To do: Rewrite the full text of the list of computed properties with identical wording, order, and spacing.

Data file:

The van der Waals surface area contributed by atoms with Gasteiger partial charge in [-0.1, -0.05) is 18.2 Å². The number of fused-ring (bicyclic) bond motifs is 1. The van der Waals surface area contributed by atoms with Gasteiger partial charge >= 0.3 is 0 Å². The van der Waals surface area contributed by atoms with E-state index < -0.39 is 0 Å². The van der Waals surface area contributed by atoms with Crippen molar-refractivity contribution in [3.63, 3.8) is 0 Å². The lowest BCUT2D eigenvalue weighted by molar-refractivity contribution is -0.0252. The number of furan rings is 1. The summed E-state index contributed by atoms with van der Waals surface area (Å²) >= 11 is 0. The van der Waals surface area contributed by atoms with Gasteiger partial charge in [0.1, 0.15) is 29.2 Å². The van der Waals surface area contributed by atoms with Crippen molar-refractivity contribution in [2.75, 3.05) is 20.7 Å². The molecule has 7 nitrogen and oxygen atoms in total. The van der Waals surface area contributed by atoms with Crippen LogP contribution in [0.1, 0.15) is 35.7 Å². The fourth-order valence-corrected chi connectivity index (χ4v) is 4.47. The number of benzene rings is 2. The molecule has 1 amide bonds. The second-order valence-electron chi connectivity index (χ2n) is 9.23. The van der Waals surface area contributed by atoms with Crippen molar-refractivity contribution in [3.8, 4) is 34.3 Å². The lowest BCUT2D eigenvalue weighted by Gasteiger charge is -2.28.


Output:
The van der Waals surface area contributed by atoms with Gasteiger partial charge in [-0.1, -0.05) is 18.2 Å². The number of fused-ring (bicyclic) bond motifs is 1. The van der Waals surface area contributed by atoms with Gasteiger partial charge >= 0.3 is 0 Å². The van der Waals surface area contributed by atoms with E-state index < -0.39 is 0 Å². The van der Waals surface area contributed by atoms with Crippen molar-refractivity contribution in [3.63, 3.8) is 0 Å². The lowest BCUT2D eigenvalue weighted by molar-refractivity contribution is -0.0252. The number of furan rings is 1. The summed E-state index contributed by atoms with van der Waals surface area (Å²) >= 11 is 0. The van der Waals surface area contributed by atoms with Gasteiger partial charge in [0.1, 0.15) is 29.2 Å². The van der Waals surface area contributed by atoms with Crippen molar-refractivity contribution in [2.75, 3.05) is 20.7 Å². The molecule has 7 nitrogen and oxygen atoms in total. The van der Waals surface area contributed by atoms with Crippen LogP contribution in [0.1, 0.15) is 35.7 Å². The fourth-order valence-corrected chi connectivity index (χ4v) is 4.47. The number of benzene rings is 2. The molecule has 1 amide bonds. The second-order valence-electron chi connectivity index (χ2n) is 9.23. The van der Waals surface area contributed by atoms with Crippen molar-refractivity contribution in [3.8, 4) is 34.3 Å². The lowest BCUT2D eigenvalue weighted by Gasteiger charge is -2.28.